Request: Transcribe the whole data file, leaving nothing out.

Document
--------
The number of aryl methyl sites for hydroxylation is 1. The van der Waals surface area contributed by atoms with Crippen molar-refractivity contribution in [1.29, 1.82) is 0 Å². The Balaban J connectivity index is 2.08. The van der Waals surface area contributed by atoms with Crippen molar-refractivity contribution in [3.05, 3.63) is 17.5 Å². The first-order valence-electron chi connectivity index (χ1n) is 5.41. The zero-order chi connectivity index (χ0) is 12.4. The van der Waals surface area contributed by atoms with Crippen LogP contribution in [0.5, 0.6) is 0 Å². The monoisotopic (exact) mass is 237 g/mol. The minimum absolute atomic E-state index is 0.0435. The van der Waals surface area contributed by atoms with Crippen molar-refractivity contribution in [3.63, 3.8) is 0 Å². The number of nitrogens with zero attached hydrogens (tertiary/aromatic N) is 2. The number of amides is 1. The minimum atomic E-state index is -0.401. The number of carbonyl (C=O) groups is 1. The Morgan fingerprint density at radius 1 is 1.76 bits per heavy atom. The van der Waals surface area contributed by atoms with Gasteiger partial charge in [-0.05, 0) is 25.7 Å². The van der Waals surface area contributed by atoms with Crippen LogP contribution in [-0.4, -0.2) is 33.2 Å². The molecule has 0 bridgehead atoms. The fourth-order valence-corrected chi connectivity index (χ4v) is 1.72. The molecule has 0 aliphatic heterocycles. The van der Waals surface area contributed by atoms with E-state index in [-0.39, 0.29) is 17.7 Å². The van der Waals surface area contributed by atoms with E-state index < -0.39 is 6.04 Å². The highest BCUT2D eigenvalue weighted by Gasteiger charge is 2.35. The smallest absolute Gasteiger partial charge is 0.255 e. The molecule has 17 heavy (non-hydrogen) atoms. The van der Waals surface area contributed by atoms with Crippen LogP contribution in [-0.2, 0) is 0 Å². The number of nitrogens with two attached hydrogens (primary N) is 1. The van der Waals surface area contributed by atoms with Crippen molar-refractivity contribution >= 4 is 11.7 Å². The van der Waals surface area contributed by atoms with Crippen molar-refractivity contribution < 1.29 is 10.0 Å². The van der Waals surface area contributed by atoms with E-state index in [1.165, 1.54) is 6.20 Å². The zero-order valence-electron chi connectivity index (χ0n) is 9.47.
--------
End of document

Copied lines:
The number of aryl methyl sites for hydroxylation is 1. The van der Waals surface area contributed by atoms with Crippen molar-refractivity contribution in [1.29, 1.82) is 0 Å². The Balaban J connectivity index is 2.08. The van der Waals surface area contributed by atoms with Crippen molar-refractivity contribution in [3.05, 3.63) is 17.5 Å². The first-order valence-electron chi connectivity index (χ1n) is 5.41. The zero-order chi connectivity index (χ0) is 12.4. The van der Waals surface area contributed by atoms with Crippen LogP contribution in [0.5, 0.6) is 0 Å². The monoisotopic (exact) mass is 237 g/mol. The minimum absolute atomic E-state index is 0.0435. The van der Waals surface area contributed by atoms with Crippen molar-refractivity contribution in [3.63, 3.8) is 0 Å². The number of nitrogens with zero attached hydrogens (tertiary/aromatic N) is 2. The number of amides is 1. The minimum atomic E-state index is -0.401. The number of carbonyl (C=O) groups is 1. The Morgan fingerprint density at radius 1 is 1.76 bits per heavy atom. The van der Waals surface area contributed by atoms with Gasteiger partial charge in [-0.05, 0) is 25.7 Å². The van der Waals surface area contributed by atoms with Crippen LogP contribution in [-0.4, -0.2) is 33.2 Å². The molecule has 0 bridgehead atoms. The fourth-order valence-corrected chi connectivity index (χ4v) is 1.72. The molecule has 0 aliphatic heterocycles. The van der Waals surface area contributed by atoms with E-state index in [-0.39, 0.29) is 17.7 Å². The van der Waals surface area contributed by atoms with E-state index < -0.39 is 6.04 Å². The highest BCUT2D eigenvalue weighted by Gasteiger charge is 2.35. The smallest absolute Gasteiger partial charge is 0.255 e. The molecule has 17 heavy (non-hydrogen) atoms. The van der Waals surface area contributed by atoms with Crippen LogP contribution in [-0.2, 0) is 0 Å². The number of nitrogens with two attached hydrogens (primary N) is 1. The van der Waals surface area contributed by atoms with Crippen molar-refractivity contribution >= 4 is 11.7 Å². The van der Waals surface area contributed by atoms with Crippen molar-refractivity contribution < 1.29 is 10.0 Å². The van der Waals surface area contributed by atoms with E-state index in [1.165, 1.54) is 6.20 Å². The zero-order valence-electron chi connectivity index (χ0n) is 9.47.